SUBSCRIBE NOW
$1 for 3 months. Save 97%.
SUBSCRIBE NOW
$1 for 3 months. Save 97%.

Posh lodge offers hunters comforts of home, record deer

John Barnes
Special to The Detroit News

Lupton— On 800 acres of rolling forest land in northeast Michigan’s Ogemaw County, trophy deer wander for the taking — if you have the cash.

Nine-, 10- and 11-point bucks — record-book deer — make their homes within the enclosed confines of Valhalla Lodge, one of the newest and most exclusive game preserves in Michigan.

Hundreds of thousands of hunters prepare to descend on more than one million Michigan deer Tuesday, the start of the two-week firearm season. Many will stay in heritage cabins, some heated by wood stoves, sheltered in deer blinds that offer only little protection from blistering fall winds, or free hunt in the open elements. Some, though, prefer ritzy to chintzy.

They are not competitors, hunting since early September and into January, but equally fervent in harvest, paying much more for much better results. They want trophies.

You would have to pay $250,000, plus annual fees, for a membership at Valhalla, which features posh, mansion-like accommodations. The targets are the deer and elk, all behind 10-foot fences. The deer are trophies, perhaps scoring 200 inches or more, and can be certified as records by Safari Club International.

Most of the large bucks recently were shot near feeders.

“It’s not that hard of a hunt, but it is a hunt. Not only did I get a trophy buck, but I also get the meat,” said Josh Ratliff, 31, of Brighton, who shot an 11-point buck, even as a bull elk approached and observed the group. Ratliff was in an elevated Ranch King hunting blind for perhaps five minutes. He waited as other deer wandered in.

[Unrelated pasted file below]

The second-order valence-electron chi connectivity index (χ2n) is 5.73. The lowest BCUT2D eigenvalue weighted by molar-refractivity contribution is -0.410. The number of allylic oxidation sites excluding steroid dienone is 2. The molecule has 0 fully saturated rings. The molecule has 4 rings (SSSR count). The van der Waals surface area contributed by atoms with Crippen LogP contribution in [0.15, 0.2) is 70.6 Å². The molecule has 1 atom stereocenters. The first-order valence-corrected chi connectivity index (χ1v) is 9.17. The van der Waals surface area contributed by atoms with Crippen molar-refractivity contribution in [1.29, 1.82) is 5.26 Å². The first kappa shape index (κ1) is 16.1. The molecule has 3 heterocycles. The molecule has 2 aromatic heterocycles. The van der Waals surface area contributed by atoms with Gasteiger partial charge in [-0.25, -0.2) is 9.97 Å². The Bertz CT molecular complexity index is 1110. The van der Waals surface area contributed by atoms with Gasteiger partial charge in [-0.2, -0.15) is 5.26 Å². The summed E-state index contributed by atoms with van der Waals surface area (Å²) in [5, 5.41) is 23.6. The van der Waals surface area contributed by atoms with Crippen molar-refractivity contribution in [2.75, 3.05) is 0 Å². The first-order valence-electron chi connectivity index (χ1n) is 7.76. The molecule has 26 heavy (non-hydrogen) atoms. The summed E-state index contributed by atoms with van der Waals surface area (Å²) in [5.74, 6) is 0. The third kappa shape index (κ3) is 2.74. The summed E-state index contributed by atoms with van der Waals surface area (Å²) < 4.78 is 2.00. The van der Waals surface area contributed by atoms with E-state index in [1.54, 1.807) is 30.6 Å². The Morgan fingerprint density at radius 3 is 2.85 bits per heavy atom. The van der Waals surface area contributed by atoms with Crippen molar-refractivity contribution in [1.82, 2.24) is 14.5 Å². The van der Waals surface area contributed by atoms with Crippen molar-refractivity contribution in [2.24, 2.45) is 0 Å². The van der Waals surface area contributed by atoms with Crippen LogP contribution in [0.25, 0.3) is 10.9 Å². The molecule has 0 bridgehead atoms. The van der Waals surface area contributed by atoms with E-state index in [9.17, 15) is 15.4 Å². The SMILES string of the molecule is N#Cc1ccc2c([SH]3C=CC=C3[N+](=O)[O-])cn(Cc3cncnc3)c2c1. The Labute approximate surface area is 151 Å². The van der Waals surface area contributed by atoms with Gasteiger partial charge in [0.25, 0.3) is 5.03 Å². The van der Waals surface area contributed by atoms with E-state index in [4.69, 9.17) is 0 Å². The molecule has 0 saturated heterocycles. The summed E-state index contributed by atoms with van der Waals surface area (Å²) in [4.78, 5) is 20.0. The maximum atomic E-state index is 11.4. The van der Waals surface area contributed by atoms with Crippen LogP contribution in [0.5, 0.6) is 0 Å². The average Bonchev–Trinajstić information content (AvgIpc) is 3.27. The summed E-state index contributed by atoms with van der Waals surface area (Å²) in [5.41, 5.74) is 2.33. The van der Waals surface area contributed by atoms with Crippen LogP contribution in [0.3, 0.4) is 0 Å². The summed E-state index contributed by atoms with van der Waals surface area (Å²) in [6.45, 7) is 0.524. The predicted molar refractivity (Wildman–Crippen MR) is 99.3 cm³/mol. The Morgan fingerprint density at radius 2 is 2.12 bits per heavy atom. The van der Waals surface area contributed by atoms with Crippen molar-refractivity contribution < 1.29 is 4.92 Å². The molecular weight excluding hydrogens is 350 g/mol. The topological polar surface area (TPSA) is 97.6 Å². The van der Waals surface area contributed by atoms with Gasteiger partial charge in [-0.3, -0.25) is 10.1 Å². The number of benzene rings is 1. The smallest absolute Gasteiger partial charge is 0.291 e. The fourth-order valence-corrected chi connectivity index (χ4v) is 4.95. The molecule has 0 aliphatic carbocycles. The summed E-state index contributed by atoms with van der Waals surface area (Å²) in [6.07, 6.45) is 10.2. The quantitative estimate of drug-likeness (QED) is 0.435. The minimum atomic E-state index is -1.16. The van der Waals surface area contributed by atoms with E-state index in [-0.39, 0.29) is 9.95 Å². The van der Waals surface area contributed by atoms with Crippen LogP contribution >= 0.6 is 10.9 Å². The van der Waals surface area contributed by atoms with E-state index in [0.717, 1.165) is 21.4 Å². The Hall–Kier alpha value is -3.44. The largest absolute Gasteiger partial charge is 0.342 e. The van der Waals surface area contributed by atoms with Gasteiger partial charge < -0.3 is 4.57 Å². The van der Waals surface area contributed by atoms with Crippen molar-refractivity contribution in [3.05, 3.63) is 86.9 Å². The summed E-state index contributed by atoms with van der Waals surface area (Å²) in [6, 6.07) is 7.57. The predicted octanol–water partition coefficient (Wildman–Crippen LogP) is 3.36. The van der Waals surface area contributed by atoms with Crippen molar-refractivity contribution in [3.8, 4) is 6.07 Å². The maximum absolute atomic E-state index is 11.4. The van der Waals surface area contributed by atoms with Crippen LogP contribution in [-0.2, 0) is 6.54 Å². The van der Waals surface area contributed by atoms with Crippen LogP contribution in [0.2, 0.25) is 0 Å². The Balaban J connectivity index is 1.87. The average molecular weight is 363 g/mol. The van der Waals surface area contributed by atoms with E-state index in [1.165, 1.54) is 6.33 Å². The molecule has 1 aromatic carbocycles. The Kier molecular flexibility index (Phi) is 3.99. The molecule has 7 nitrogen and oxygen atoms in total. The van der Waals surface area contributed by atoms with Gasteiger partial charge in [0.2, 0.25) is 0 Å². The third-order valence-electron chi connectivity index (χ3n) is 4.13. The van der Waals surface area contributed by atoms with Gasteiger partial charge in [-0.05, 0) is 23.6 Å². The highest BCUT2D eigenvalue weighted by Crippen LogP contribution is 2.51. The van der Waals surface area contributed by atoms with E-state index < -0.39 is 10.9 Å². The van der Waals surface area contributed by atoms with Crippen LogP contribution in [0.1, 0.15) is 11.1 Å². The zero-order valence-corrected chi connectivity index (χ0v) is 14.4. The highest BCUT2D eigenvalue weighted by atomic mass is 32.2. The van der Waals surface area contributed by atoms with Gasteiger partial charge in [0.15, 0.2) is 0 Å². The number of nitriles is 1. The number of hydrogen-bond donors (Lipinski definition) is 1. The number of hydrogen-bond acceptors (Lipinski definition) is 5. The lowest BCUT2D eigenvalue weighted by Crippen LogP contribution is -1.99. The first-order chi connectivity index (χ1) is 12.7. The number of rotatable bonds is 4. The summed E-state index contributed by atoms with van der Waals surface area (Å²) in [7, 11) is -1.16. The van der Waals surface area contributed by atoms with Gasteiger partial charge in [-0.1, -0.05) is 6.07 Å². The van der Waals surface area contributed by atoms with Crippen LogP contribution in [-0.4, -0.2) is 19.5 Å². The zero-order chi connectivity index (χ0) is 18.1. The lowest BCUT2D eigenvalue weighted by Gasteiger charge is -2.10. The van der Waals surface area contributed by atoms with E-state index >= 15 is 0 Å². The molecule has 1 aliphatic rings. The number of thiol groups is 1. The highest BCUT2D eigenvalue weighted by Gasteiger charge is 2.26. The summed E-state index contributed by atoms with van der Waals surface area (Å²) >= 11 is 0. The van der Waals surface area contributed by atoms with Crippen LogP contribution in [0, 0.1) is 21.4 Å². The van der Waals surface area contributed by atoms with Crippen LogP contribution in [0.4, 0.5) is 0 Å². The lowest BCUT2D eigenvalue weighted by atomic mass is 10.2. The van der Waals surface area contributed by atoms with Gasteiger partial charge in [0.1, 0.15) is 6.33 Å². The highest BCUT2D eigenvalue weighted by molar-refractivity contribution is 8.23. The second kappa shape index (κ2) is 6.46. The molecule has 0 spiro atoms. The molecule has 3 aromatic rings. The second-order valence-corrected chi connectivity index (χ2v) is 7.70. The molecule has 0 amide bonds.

An hour passed. He fixated on the large buck. “If you want, you should shoot, because you might not see another buck like that,” guide Anthony Best told him.

Five deer, dressed and hanging near related heads for taxidermy, are in the freezer this day.

“I don’t care where you hunt. That is a world-class buck,” said Best, Valhalla’s marketing director, gazing at Ratliff’s 6-by-5 rack. The back of his white cap says, “American by grace of God.” The deer weighed perhaps 300 pounds.

“That is a fantastic animal that 99 percent of hunters would never see,” Best said.

This is an industry combining bullets and bucks. There are 136 such hunting preserves in the state and they are controversial even within the hunting community.

Michigan United Conservation Clubs, the state’s largest sportsmen’s organization, does not recognize taking wildlife within high-fence enclosures.

“We just don’t consider that hunting. It’s commercial harvest,” said Drew Youngedyke, the group’s spokesman.

He said the organization supports “the fair chase of hunting free-ranging, legal wild animals.”

At facilities such as Valhalla the enclosures are so large it’s not totally like hunting in an enclosure, said Merle Shoemaker, store manager at Al & Bob’s Sports, a premier West Michigan outdoor store for hunting, archery and fishing in Wyoming.

However, Shoemaker added, the lands are managed so well, that the deer hunting is easy.

“I don’t think the hunting can be compared to hunting national lands or non-preserve lands,” Shoemaker said.

‘Hands down’ nicest place

Valhalla is a class III hunting facility, audited by the state. Animals can only leave dead, said Ryan Soulard, a Department of Natural Resources wildlife biologist and coordinator of the privately owned cervidae program. The program is co-managed with the Michigan Department of Agriculture & Rural Development.

Others licensed by the state include those with pet deer, those for exhibition and the largest segment, typically breeding operations, a total of 355 facilities. That’s down from an all-time high of 885 in the late 1990s, before there were few — if any — regulations on hunting lodges, Soulard said.

Valhalla is a sprawling, rolling, lake-dotted property that operators and customers say is world-class. The name is from Norse mythology, meaning “hall of the slain.”